The world is full of interesting, exotic, historic places and of people who are anxious to experience as much of it as possible. International travel is a passion for many. As technology advances the world becomes increasingly accessible to us yet the persistence of bloody civil wars, acts of terrorism and guerilla warfare serve as grim reminders that time and money can never be the only considerations when selecting international travel destinations. Of late, even mother nature has conspired against tourists, leaving Japan so unstable that it has been recently added to the list.
For every country that sits on the U.S. State Department’s list of travel advisories, there is at least one tour company that coordinates trips to that region. Most countries that sit upon the State Department’s list are collectively located in Northern Africa and the Middle East.
The current list of advisories includes (beginning with most recent):
Syria; Japan; Egypt; Bahrain; Algeria; Mauritania; Afganistan; Yemen; Cote d’Ivoire; Mali; Eritrea; Libya; Pakistan; Haiti; Central African Republic; Niger; Nepal; Sudan; Kenya; Somalia; Saudi Arabia; Chad; Guinea; Democratic Republic of Congo; Colombia; Iraq; Burundi; Philippines; Nigeria; Lebanon; Iran; Mexico; North Korea; Israel, the West Bank and Gaza; and Uzbekistan.
By visiting the state department’s website you will be able to click on each country and gather more specific details about the nature and strength of the advisories. As always, when deciding upon a travel destination, it is best to consider the political climate, the status of recent or impending natural disasters, and any other means of unrest. In many areas, tourists, especially American tourists, make excellent targets for rebels, kidnappers and terrorists, seeking to gain international attention for their causes.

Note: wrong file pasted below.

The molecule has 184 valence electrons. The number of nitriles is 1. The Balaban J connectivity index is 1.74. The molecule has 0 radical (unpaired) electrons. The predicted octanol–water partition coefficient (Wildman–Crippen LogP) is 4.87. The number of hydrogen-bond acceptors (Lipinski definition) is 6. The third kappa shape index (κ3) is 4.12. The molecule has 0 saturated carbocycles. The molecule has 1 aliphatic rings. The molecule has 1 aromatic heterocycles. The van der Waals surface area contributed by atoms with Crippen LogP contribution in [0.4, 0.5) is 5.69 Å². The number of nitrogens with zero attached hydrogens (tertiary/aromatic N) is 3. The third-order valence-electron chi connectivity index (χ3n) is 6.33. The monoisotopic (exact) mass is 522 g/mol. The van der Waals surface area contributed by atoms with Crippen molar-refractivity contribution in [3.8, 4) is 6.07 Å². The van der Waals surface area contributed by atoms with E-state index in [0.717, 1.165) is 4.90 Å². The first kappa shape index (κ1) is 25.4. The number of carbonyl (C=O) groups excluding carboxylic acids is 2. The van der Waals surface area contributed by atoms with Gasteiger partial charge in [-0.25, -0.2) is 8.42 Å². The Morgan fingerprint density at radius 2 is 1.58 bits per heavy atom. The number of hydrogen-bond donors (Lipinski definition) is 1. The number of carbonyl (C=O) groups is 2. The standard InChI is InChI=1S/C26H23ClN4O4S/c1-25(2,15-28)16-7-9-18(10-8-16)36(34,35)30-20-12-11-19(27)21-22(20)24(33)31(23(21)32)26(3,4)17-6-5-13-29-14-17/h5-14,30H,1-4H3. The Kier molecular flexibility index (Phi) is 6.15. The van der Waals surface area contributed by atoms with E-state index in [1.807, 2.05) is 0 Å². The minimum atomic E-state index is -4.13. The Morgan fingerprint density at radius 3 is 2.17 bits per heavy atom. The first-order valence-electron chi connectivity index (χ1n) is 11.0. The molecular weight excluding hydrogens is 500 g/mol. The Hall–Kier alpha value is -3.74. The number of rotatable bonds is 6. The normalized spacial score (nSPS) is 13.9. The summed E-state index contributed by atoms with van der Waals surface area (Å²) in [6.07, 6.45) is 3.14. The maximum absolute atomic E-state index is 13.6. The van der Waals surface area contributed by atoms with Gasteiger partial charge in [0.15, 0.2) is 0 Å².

International travelers who decide to venture into countries that sit upon the State Department’s list should follow a set of safety guidelines that include:
1. Do not travel alone
2. Adhere to the customs of the country in which you are a guest
3. Do not venture out after dark
4. Do not accept rides or invitations from persons unknown to you
5. Do not agree to find that perfect souvenir in a location other than the public marketplaces
6. Remain with your travel/ tour group at all times
7. Avoid areas of the region known to be populated with rebels or prone to roadside bombings
8. Do not make your tourist status more obvious than is required (i.e. avoid cameras hanging around your neck, flashing large sums of cash or other behaviors that could potentially make you a target)
9. Dressing like locals when possible will help you blend in
10. Carry a pocket dictionary or other translation aide to assist with successful communication, but make a point to learn a handful of local phrases in advance, including how to ask for help, locate a phone, or locate the your country’s embassy
11. Be hyper vigilant of your surroundings at all times
12. Do not pack valuables or items that you do not want confiscated
13. Be aware of what, if any, souvenirs will be allowed to leave the country with you. For example, North Korea does not allow souvenirs to leave the country
The U.S. State Department’s list may be referenced at http://travel.state.gov/travel/cis_pa_tw/tw/tw_1764.html